I build frames in a two step process - I build and complete the front triangle and when that is done I add the rear. So in my little world I braze the front triangle, face the BB, and then put it on the plate and check that the seat tube and head tubes are at the proper elevation and that the head tube has no twist. I find that it's easier to control overall alignment if I'm adding the rear to an already straight front. Once that is done it makes sense to invest the time into doing the finish work (as an aside I always do alignment checks before investing time into aesthetics - IMO it makes no sense to put the time into making it pretty if it's headed to the dumpster - RE "The Goal") before adding the rear triangle. I do the finish work on the front before adding the rear just for the ease of being able to reach in and around the smaller piece in the vice.

    With the front end complete and the rear added I chase/face the BB and head tube so that I can do a 'final alignment' to the completed frame. It goes on the plate and I check seat tube, head tube and drop out elevations - I check that the seat stays are equidistant from the bike centerline - and I check for head tube twist. I aim for a +- .005" tolerance overall using a height gauge measured to the plate. Once everything is checked the bike comes off the plate and then goes right back on and rechecked to be sure that the BB hasn't shifted on the post giving me false numbers. Once this is done it comes off the plate and the rear dropouts are H tooled and the reference wheel is installed to check for centering between the stays.

    I suspect that most pro builders do something similar to what I do. It makes sense that we'd all do something similar as we are all trying to solve the same problem and the solution is clear.

    One note on alignment - it is of course important and I work very hard to get it just right but the numbers can be misleading. I shoot for a plus/minus .005". This might make some think that a bike with a +- .003" would be better and I suppose it would be even though I think we are far past the point of diminishing returns. Industry standard for most the the big guys is +- .120" and one doesn't need to be a rocket surgeon to see that .120" is a lot bigger than .005" and yet we don't see too many mass produced high end bikes going down the road sideways. I think most of us align to such a tight tolerance as a point of pride and for the challenge not because we need to to make the bike ride well.

    Is that what you were looking for?

    Dave
    D. Kirk
    Kirk Frameworks Co.
    www.kirkframeworks.com


  17. #117
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    Default Re: Kirk Frameworks


    In the end all design comes down to the "C" word - Compromise. I know compromise sounds like a dirty word but it's the reality and not every bike can have everything at the same time so priorities need to be established and then the bike needs to address those while letting the smaller things slide. Compromise seems to have a negative connotation but I don't see it that way. I see it as being realistic and honest about what can be done and what can't and then designing for the most good.

    I hope that is what you were looking for.

    Dave
    Thanks Dave, this did indeed answer my question. I think 'compromise' is absolutely appropriate. When everything comes together, and the bike sings, life is good.

    Thanks for your time Dave.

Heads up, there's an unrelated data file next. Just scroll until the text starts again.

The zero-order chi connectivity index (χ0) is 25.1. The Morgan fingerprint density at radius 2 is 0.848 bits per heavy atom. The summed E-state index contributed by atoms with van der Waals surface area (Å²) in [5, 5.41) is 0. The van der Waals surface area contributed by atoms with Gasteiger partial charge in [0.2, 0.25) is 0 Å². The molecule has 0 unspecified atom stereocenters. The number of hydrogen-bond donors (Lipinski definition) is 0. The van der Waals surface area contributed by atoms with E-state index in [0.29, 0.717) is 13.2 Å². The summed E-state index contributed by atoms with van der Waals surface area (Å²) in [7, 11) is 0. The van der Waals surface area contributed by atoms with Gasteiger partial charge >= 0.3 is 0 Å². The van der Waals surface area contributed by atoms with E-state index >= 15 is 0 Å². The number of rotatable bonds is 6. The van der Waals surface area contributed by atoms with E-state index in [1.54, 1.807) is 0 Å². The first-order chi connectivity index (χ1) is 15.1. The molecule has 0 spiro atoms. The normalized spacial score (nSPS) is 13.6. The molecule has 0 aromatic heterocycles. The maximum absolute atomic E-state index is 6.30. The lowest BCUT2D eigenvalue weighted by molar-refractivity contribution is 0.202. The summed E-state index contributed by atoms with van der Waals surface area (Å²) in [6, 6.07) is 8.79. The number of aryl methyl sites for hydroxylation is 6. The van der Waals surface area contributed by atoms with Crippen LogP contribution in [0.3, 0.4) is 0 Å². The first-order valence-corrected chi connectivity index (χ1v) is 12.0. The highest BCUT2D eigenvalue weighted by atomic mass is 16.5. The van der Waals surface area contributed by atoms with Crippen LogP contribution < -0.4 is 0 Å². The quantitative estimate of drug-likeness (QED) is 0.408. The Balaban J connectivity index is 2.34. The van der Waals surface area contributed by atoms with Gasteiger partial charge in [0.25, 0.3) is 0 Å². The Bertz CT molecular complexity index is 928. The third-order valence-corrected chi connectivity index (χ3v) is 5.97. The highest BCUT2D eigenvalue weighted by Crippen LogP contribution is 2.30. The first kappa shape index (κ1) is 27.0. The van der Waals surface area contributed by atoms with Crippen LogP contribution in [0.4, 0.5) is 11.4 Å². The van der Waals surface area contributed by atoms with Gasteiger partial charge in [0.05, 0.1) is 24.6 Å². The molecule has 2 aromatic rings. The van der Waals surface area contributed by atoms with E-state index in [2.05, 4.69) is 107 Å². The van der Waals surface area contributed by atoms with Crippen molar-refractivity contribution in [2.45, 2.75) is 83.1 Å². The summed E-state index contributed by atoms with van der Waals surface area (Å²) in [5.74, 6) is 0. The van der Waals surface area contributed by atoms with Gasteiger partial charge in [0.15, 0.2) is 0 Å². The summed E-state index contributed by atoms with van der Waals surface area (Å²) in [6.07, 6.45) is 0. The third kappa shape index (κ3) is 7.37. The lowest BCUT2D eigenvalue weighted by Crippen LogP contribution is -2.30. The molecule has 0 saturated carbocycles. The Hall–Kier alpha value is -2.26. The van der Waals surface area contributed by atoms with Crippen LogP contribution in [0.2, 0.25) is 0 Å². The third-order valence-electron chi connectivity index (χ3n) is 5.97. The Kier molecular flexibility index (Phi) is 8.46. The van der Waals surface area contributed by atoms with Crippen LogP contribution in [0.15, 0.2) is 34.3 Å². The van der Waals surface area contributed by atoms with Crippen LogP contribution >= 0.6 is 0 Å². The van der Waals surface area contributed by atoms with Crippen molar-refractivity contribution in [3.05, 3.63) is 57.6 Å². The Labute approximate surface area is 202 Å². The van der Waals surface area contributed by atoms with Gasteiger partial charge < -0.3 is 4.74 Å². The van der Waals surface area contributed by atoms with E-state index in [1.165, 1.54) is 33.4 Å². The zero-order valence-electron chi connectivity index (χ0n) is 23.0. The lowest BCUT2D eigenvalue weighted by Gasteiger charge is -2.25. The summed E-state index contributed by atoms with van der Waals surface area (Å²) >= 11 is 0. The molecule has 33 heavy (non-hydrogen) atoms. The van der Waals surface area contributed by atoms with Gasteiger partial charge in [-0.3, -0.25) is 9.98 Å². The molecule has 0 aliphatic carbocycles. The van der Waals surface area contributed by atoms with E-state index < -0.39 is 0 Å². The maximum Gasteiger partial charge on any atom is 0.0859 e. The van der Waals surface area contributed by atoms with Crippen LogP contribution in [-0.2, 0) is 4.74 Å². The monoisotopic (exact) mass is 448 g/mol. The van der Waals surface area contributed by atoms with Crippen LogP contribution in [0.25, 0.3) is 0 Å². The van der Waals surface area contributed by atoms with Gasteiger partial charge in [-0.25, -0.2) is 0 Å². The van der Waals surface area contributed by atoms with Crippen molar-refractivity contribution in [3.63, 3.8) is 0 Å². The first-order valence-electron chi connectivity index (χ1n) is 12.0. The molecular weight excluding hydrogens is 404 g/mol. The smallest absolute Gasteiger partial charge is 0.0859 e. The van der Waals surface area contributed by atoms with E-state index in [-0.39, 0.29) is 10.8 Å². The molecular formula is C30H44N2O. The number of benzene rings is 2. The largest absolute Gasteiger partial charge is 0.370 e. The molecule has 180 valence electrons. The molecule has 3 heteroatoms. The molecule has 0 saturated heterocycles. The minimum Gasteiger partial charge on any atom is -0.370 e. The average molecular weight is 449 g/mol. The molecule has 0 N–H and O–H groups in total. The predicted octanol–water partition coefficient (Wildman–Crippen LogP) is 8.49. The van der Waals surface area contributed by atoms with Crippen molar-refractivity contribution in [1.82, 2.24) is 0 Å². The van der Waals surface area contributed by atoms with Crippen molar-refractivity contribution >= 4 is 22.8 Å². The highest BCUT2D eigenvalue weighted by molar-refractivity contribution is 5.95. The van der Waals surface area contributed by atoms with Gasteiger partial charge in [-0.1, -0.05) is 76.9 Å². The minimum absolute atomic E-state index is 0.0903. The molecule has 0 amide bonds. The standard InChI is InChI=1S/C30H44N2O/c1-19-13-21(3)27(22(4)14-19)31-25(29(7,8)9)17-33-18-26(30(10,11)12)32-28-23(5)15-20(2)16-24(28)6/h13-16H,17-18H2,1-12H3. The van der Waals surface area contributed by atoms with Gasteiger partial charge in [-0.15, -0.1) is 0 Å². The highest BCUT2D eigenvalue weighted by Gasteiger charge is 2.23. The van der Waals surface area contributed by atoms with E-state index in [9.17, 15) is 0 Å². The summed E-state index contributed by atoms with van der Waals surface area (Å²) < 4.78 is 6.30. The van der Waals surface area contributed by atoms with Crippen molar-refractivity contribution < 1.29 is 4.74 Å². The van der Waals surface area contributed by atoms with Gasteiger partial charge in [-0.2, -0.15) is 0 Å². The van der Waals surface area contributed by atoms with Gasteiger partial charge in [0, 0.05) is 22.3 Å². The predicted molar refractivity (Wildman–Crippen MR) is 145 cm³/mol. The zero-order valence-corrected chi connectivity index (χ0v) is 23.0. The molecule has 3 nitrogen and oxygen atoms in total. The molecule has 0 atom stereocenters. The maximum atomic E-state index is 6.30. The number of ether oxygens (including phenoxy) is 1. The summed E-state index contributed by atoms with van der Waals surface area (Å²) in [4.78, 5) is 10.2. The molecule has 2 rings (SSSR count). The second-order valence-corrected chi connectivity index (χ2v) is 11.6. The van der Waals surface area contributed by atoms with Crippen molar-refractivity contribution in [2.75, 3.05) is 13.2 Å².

18. #118
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    Default Re: Kirk Frameworks

    Quote Originally Posted by suhacycles View Post
    I think I know what you mean but let's clarify... you've noticed that the less rigid frame seems to move with you rather than resist each stroke while climbing in the saddle? I'm wondering if this is related to the analogy of jumping up and down on concrete versus a trampoline. Clearly, all that 'flex' in the trampoline is not inefficient at all...
    Yes, exactly. I like the analogy! While pedaling either in or out of the saddle, force is exerted toward the center of the bike as well as vertically (i.e. inwards, nor just down, back, forward, up). So in the saddle, when you really groove on a bike that syncs well, you are consciously rocking the bike a bit side to side, working the flex to sync up and give you a nice return for each subsequent pedal stroke. On a stiffer bike, you have to rock it further over to get it to flex as much as you might want, so you can push inward more as the bike is leaned over. At least, this is how I experience it. On a too-stiff bike, this flex cannot be felt much if at all, and the bike tends to bog down as effort increases on climbs. It becomes necessary to stand in order to feel like you are keeping the speed up. When riding out of the saddle, you can exert more pressure on the bb, and get some flex going to help you out. If the material of the bike takes the flex, but damps instead of returning it with a 'snap,' I suspect most would find it craptastic. I have an old Peugeot like that; it flexes a lot, but doesn't return it fast enough. It feels like a barn door on wheels. So I think the amount of flex the frame can produce, coupled with the speed at which it returns that stored energy, is what we are looking to get dialled in a custom frame.
     

  19. #119
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    Default Re: Kirk Frameworks

    Quote Originally Posted by Dave Kirk View Post
    Is that what you were looking for?

    Dave
    Yes, and thanks for the detail. I remember Carl S saying somewhere that he felt .040" was unacceptable, and I figured most here would have similar standards but wondered where they stood in relation to the big companies.
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    Default Re: Kirk Frameworks

    Quote Originally Posted by msurch View Post
    Thanks Dave, this did indeed answer my question. I think 'compromise' is absolutely appropriate. When everything comes together, and the bike sings, life is good.

    Thanks for your time Dave.
    Maybe the word 'compromise', with all it's negative connotations, could be replaced by 'optimization'. Same thing, sounds better.

    Dave
    D. Kirk
    Kirk Frameworks Co.
    www.kirkframeworks.com